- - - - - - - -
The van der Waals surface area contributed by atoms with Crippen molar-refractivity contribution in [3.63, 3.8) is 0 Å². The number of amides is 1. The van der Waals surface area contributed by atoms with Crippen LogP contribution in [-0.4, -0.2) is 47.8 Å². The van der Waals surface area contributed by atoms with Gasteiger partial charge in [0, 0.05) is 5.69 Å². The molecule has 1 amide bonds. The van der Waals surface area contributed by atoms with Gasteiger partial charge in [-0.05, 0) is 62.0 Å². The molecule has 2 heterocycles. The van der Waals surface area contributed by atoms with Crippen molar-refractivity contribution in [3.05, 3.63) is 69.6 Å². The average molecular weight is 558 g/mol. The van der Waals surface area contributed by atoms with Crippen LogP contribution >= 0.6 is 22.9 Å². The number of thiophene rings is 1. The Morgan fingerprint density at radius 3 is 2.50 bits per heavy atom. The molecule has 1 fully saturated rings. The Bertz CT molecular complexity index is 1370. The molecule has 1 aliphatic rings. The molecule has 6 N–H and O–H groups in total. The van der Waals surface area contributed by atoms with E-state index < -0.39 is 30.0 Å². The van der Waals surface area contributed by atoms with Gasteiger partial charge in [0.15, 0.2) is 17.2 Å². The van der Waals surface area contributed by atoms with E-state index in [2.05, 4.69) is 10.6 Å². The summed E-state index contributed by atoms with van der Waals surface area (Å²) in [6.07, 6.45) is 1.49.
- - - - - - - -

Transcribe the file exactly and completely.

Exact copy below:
The van der Waals surface area contributed by atoms with Crippen molar-refractivity contribution in [3.63, 3.8) is 0 Å². The number of amides is 1. The van der Waals surface area contributed by atoms with Crippen LogP contribution in [-0.4, -0.2) is 47.8 Å². The van der Waals surface area contributed by atoms with Gasteiger partial charge in [0, 0.05) is 5.69 Å². The molecule has 1 amide bonds. The van der Waals surface area contributed by atoms with Gasteiger partial charge in [-0.05, 0) is 62.0 Å². The molecule has 2 heterocycles. The van der Waals surface area contributed by atoms with Crippen molar-refractivity contribution in [3.05, 3.63) is 69.6 Å². The average molecular weight is 558 g/mol. The van der Waals surface area contributed by atoms with Crippen LogP contribution >= 0.6 is 22.9 Å². The number of thiophene rings is 1. The Morgan fingerprint density at radius 3 is 2.50 bits per heavy atom. The molecule has 1 fully saturated rings. The Bertz CT molecular complexity index is 1370. The molecule has 1 aliphatic rings. The molecule has 6 N–H and O–H groups in total. The van der Waals surface area contributed by atoms with E-state index < -0.39 is 30.0 Å². The van der Waals surface area contributed by atoms with Gasteiger partial charge in [0.15, 0.2) is 17.2 Å². The van der Waals surface area contributed by atoms with E-state index in [2.05, 4.69) is 10.6 Å². The summed E-state index contributed by atoms with van der Waals surface area (Å²) in [6.07, 6.45) is 1.49.